Tuesday, April 07, 2009

The Problem With Packin'

Ahhhh, Texas. Turns out their legislature is considering allowing students over 21 to carry concealed guns on campus. Supporters say that there's good reason for this manifestly ridiculous idea, of course, citing the tragedy at Virginia Tech almost two years ago and, I suppose, the fact that there weren't enough armed students to make that massacre a fair gunfight. According to State Senator Jeff Wentworth (R-San Antonio), the proposed bill would make everybody safer, since faculty and students are just "sitting ducks" if someone enters the classroom and starts shooting. I don't know how large the classrooms you teach in are, but in the roughly 25' x 25' classrooms where I teach, it's hard for me to imagine that more guns in that limited space makes me safer.

Over at Edge of the American West, Dana has written a very fine letter to the Texas Legislature explaining the many and varied things that are wrong with this idea. She points out that, first, it's unlikely that allowing concealed weapons on campus by registered gun-owners would actually serve as the "deterrent" that the Texas Legislature thinks it would be. It's safe to assume that the kinds of young people who have decided to shoot up their classrooms did not stop to rationally consider whether or not there would be other gun-wielding students in the class first and, even if they did, statistics on gun-violence in this country already show that "knowing there might be other people with guns out there" does very little to deter people intent on using theirs from doing so. But secondly, and more importantly, there's the larger public safety issue. School massacres are very rare events-- even more rare in colleges and universities-- so the question ought to be whether the threat to saftey posed by these sorts of events is greater or lesser than the threat to safety posed by more gun-wielding students in the general population. Dana writes:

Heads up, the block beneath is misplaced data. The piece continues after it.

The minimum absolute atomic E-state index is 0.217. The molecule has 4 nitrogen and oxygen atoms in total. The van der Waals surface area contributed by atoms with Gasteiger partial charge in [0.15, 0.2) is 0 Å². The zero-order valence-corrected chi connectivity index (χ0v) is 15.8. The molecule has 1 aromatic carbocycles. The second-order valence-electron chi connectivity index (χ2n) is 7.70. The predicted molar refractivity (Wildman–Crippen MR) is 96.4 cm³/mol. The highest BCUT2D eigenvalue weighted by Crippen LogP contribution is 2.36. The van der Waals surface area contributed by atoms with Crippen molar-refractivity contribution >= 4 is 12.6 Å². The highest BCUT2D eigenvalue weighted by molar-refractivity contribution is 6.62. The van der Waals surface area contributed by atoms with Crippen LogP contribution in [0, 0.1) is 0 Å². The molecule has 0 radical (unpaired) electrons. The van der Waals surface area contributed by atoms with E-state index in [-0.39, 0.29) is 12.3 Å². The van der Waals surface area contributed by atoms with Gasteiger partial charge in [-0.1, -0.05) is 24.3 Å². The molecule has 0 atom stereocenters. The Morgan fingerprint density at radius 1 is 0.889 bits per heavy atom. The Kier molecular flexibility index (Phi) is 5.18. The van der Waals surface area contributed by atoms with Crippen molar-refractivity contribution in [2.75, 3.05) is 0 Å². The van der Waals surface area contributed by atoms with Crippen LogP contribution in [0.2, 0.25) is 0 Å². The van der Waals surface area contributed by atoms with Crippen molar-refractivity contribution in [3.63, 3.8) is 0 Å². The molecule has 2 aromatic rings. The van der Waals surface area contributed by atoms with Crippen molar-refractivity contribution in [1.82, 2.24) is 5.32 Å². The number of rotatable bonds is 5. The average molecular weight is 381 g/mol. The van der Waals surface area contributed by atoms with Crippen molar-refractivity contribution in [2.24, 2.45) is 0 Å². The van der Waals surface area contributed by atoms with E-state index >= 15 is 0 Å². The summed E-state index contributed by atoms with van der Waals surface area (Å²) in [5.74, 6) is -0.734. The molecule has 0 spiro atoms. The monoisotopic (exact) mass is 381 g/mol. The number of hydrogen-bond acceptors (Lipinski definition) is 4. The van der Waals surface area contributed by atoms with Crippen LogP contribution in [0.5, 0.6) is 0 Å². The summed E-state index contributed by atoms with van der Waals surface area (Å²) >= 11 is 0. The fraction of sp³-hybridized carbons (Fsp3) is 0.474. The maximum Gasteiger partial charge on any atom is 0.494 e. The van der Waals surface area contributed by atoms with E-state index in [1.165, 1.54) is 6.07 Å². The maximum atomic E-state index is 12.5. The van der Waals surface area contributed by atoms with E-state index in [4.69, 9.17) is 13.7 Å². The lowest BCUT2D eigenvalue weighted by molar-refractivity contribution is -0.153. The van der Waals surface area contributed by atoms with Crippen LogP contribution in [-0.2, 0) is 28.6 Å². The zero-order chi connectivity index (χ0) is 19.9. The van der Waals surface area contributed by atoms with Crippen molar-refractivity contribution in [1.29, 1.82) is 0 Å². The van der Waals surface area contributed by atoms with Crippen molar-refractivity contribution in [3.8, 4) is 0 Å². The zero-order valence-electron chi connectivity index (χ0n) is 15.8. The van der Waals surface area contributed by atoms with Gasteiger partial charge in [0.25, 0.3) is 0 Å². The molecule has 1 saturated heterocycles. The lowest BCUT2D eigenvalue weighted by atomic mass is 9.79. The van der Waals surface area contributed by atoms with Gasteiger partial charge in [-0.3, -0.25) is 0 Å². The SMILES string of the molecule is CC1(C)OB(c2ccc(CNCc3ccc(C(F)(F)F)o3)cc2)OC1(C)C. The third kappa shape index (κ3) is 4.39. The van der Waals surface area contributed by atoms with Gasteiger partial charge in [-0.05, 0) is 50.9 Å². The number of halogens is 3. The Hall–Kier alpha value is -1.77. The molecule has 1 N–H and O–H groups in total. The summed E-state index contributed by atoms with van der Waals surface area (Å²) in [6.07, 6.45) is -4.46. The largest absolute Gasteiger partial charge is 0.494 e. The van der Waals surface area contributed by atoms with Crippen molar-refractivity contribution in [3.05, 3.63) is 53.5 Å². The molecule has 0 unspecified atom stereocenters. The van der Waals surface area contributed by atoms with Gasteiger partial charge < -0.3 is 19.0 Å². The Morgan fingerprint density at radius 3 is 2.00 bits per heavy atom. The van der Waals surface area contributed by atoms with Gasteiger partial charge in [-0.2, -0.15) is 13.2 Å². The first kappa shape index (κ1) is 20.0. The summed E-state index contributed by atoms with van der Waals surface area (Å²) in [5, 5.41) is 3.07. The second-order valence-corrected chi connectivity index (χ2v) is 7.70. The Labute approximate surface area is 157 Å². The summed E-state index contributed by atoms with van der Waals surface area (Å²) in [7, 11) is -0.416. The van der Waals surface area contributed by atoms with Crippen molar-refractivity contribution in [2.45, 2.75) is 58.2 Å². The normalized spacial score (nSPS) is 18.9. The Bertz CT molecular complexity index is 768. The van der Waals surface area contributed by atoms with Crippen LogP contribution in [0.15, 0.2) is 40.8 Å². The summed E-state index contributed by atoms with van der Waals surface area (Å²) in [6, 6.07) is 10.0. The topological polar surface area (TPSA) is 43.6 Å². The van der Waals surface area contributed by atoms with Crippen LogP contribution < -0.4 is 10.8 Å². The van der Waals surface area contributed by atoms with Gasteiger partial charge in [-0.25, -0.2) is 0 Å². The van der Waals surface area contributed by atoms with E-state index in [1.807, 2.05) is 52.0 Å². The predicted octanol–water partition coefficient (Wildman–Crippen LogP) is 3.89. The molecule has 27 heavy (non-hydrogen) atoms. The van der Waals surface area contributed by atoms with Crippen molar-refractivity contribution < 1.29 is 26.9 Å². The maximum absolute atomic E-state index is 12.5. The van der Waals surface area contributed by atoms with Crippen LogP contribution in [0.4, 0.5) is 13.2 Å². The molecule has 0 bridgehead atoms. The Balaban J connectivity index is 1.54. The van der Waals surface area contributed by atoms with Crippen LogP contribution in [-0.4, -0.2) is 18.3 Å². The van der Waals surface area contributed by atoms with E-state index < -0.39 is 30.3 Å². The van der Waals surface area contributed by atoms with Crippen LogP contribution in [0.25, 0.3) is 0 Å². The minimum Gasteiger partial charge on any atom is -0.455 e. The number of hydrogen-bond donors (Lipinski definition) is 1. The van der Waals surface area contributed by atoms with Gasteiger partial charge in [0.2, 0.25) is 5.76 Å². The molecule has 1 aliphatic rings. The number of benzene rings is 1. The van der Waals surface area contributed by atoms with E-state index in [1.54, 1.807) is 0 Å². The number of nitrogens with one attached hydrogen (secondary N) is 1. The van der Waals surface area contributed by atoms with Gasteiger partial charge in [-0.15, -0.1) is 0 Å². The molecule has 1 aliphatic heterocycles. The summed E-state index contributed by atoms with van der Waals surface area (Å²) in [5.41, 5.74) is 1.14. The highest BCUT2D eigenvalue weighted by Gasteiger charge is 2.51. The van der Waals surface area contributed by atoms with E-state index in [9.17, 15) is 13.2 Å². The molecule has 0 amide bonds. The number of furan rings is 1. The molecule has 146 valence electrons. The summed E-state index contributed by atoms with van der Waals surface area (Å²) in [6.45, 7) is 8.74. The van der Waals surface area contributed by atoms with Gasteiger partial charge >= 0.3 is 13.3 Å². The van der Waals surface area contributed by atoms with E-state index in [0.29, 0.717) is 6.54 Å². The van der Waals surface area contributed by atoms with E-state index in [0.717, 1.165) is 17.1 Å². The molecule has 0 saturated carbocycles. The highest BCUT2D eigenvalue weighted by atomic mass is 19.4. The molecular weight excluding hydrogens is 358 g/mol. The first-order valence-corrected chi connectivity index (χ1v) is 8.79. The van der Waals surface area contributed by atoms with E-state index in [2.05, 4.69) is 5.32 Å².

Okay. So suppose anyone could have a gun! Given enough guns to ensure adequate mass-murder-coverage, we are surely going to have secondary problems, even if we suppose all of the gun owners are perfectly responsible. (That’s a huge spot.) College dorms and apartments are not the most secure locations; are all of their friends and roommates responsible? Never drunk and stupid? Never depressed over a girlfriend or boyfriend leaving? Never angry over a grade or a rejection or a slight? Never dealing drugs? The likely scenario is not a handsome senior bravely facing down the mass murderer (who threatens his delicate girlfriend with a leer…), but a drunken frat boy shooting himself in the leg, or a student murdering his ex-girlfriend and then himself, or an accidental death due to too much alcohol and too little common sense.

And, of course, you don’t get to assume that you’re the hero in the drama. You might be Jack Bauer. You might be the Plucky Extra Who Failed To Get the Safety Off.

I think it's obvious that these potential threats are greater and more real than the possibility of a Virginia-Tech-repeat. It saddens me greatly that we have to worry about horrific events like that happening, but given the levels of gun-violence in this country, I'm not sure that I have to worry about that happening any more while I'm at work than I do when I'm at the grocery store, or the bank, or the post office, or just standing on the corner. We don't need MORE guns on campus, we need NO guns on campus.

1 comment:

christophresh said...

It seems pretty transparent that this 'solution', like so many others, is just about relieving mass anxiety. Looked at more closely, the 'solution' should make one more anxious, but then, anxiety occurs *right now*, so we treat it in the short-term.
This is big component of why we went to Iraq- it wasn't just 'bad intelligence': America wanted war before the 'facts' were presented to it; America was scared-anxious.
Scared and angry, plus guns? Not the best idea, but a very common 'solution'.